Cartwheel slept way in this morning (at least by trail standards). The rest of us woke up on the early side and went about our business. We had finished our stove fuel the night before and were prepared for a cold breakfast on our way into town, but Whitey graciously heated us some tea and coffee water on his alcohol stove. RobinHood and Mama Bear chatted with Whitey, Woodstock and Money Maker while All In packed up the tent and everyone’s gear. Cartwheel snoozed away.
The other thru hikers packed up and left one by one, other people stopped in and left. Cartwheel slept on. Whitey lingered, talking. RobinHood decided he wanted to draft off Whitey, so he went over to “check” if his sister was awake (he was under strict orders not to wake her up). Remarkably, mere seconds later, RobinHood announced loudly that she was awake. When Cartwheel finally got up, she seemed to be an inch taller. Whitey was just finishing tying his shoes, Cartwheel grabbed a bagel and she and RobinHood were following Whitey out of camp, mere minutes after she emerged from her nylon cocoon.
RobinHood cruised behind Whitey over the rocks, and we’d gone five miles in an hour and three quarters. The kids couldn’t keep that pace up the big climb, and Whitey cruised ahead. Once they were again following their parents, our pace slowed considerably (E=m*(1-2c)^2). We had a nice lunch at Wolf Rocks and polished off most of the remainder of our food bags (it’s always satisfying to walk into town with an empty food bag). Cartwheel took pictures of the abuse her feet had suffered on the rocks, and RobinHood found a feather for his cap. With so little food weight, the parents took the kids’ packs for the rest of our trip into Delaware Water Gap.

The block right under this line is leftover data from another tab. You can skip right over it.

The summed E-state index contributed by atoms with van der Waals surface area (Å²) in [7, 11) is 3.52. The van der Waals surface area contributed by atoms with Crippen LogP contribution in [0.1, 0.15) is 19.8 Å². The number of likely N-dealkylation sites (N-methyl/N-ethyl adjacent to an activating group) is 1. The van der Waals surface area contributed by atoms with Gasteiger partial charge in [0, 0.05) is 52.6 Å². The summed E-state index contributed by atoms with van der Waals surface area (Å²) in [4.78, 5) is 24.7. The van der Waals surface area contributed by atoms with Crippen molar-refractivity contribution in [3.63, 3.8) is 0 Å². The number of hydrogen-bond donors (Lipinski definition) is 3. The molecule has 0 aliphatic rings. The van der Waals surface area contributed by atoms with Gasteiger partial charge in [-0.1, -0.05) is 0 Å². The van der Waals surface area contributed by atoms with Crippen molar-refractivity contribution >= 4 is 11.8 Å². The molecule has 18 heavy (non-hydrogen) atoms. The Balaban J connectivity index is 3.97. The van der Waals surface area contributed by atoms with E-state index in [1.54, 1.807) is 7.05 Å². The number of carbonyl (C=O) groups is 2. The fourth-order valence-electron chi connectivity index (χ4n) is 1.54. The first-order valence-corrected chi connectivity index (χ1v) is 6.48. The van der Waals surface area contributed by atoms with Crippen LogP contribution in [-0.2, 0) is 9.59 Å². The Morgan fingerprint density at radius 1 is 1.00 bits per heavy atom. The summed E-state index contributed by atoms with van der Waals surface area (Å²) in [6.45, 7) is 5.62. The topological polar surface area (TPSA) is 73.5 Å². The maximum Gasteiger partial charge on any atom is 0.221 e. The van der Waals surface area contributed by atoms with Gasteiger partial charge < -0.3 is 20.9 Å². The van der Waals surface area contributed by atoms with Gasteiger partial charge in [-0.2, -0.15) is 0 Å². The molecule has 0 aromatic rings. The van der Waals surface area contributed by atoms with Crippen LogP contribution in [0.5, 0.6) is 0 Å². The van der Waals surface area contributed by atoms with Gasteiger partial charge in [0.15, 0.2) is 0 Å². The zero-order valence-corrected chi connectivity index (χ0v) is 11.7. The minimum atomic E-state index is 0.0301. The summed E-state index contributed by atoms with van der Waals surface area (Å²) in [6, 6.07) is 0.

With about two miles to go, Orion suddenly stopped using one of his hind legs. He seemed otherwise in good spirits, and an examination of his foot and pad didn’t indicate any tear, nor did he seem sensitive to pressure against his foot. All In took Orion’s pack (returning RobinHood’s), and we continued on toward town. Orion would use four paws intermittently, but would also frequently trot along on three legs. Two years ago had suddenly gone lame in his other hind leg, and was diagnosed with Lyme disease, so we looked up the nearest veterinarian and mad an appointment for the following day.
We enjoyed scenic views of the Delaware River and then began the steep decent into the gap. All In lingered at the top checking email with the last bits of the iPad battery. When he caught up with everyone waiting for him by a waterfall, Mama Bear’s grimace expressed her displeasure with his timing. Then we all cruised into the Water Gap in high spirits.
None of the hotels in town allow pets, but a dog friendly hostel permitted tenting in the back even though their bunks were full. The kids ham mocked from the porch rafters of a hiker shelter in the back (and according to a hiker who slept in the shelter had a skunk wondering back and forth underneath them all night). A large pocket of thruhikers we had never met (some from in front of us, some from behind), seemed to all coalesce in the Water Gap that night, and we met many new faces. We got our stuff settled and then enjoyed a delicious dinner with Unity, Stick-In-the-Mud and Sautée at the Cuban Fusion restaurant. The food was extremely tasty, if not exactly hiker portioned.
Then we hit the hay.